Malaysia: Education union pivots to address new situations caused by COVID-19 crisis

published 26 May 2020 updated 27 May 2020

In Malaysia, the Sarawak Teachers’ Union has been responding to issues such as remote teaching and learning, students’ mental health, exams and gender inequality, all arising out of school closures due to the COVID-19 pandemic.

Since 18 March, Malaysia’s federal government has been implementing a movement control order (MCO) as a preventive measure against the spread of the COVID-19 pandemic in the country. After several extensions, the MCO will remain in place until 9 June.

As a result of the MCO, all schools and academic institution have been closed. The order outlines that “all nurseries, government and private schools including boarding schools, international schools, training centres - Muslim schools in urban and rural areas - as well as primary, secondary and pre-university education institutions; public, private universities and vocational training centres must also be closed throughout the MCO period”.

Move to remote teaching and learning

The Prime Minister instructed the Education Ministry to implement home-based learning initiatives for the duration of the MCO to ensure children’s education would not be neglected during this period.

The Ministry of Education also issued teaching and learning guidelines to implement the MCO, including the MPE-DL learning programme, which provides a link to specific learning platforms, such as Google Classroom and Microsoft Teams. In fact, Malaysia has emerged as the second-largest country to use Google Classroom for online teaching during the MCO period.

Concerns over online learning

However, the Sarawak Teachers’ Union (STU) has highlighted issues and limitations faced by teachers and students concerning online teaching and learning methods, such as:

  • Limited internet access in rural areas - Students do not have online data to receive any information from teachers. In some areas of Sarawak, the internet connection is very poor.
  • Lack of electronic devices - The Ministry of Education conducted a study involving 670,000 parents and approximately 900,000 students. This revealed that the ownership of electronic devices to enable teaching and learning to be conducted at home is quite limited. It showed that only six per cent of students have personal computers, 5.76 per cent have tablets, nine per cent have laptops, and 46 per cent have smartphones.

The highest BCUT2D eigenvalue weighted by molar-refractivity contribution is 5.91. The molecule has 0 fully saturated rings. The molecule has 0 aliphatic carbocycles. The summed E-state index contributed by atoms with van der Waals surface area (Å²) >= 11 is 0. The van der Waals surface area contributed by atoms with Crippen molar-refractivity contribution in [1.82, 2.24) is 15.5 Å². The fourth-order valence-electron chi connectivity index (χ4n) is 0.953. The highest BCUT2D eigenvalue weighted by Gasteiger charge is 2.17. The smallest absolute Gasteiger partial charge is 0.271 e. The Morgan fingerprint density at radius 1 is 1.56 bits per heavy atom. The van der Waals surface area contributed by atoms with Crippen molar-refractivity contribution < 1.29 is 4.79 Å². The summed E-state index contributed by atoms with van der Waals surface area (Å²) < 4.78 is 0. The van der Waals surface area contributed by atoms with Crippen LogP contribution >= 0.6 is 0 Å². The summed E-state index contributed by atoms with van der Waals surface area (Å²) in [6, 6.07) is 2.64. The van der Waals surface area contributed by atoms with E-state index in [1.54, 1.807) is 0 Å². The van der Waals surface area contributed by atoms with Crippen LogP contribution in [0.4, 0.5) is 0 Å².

• Teachers are ill-equipped for the shift to remote learning. They lack the skills, training, and tools required for successful online teaching and learning.

Public exams cancelled

The Ministry of Education also announced the cancellation of various exams at different levels this year due to the COVID-19 outbreak.

After the implementation of the MCO, students have been worried about the fact that their academic schedule will be affected by the COVID-19 crisis and the lack of adequate education at home.

Students’ mental health

The STU warned that students’ normal routines have been disrupted and they have been forced to avoid social contact, which may lead to negative psychological outcomes. It reported that an organisation helping with mental health  issues, Befrienders Kuala Lumpur, had received a 13 per cent increase in calls, nine per cent of those related to the MCO.

STU staff home-based

Since the implementation of the MCO, the STU has also had to change its work practices:

  • Staff have been working at home while the STU’s offices are closed during the MCO period, and all members have been informed.
  • While working from home, STU staff frequently share news and useful information related to education issues in Malaysia to ensure that members are updated on current developments.

COVID-19 Fund

The STU and other trade unions in the national Congress of Union of Employees in the Public and Civil Services (CUEPACS) have contributed MYR10,000 (Malaysian ringgits) (about €2,100) to a COVID-19 Fund in Sarawak.

According to CUEPACS president Ahmad Malie, this contribution was made to support the Sarawak Government in taking and implementing preventive measures during the virus pandemic.

The fund was presented to the Sarawak representative, Datuk Ik Pahon, on 21 April.

Gender inequality

The education union has also stressed grave concerns about gender inequality as many female teachers are juggling remote teaching and childcare. This may prove especially stressful for those who may be unfamiliar with the concept of teleworking. Indeed, many mothers working from home have aired their grievances on social media regarding their lives under COVID-19, the enforcement of the MCO, and juggling the demands of employers and families.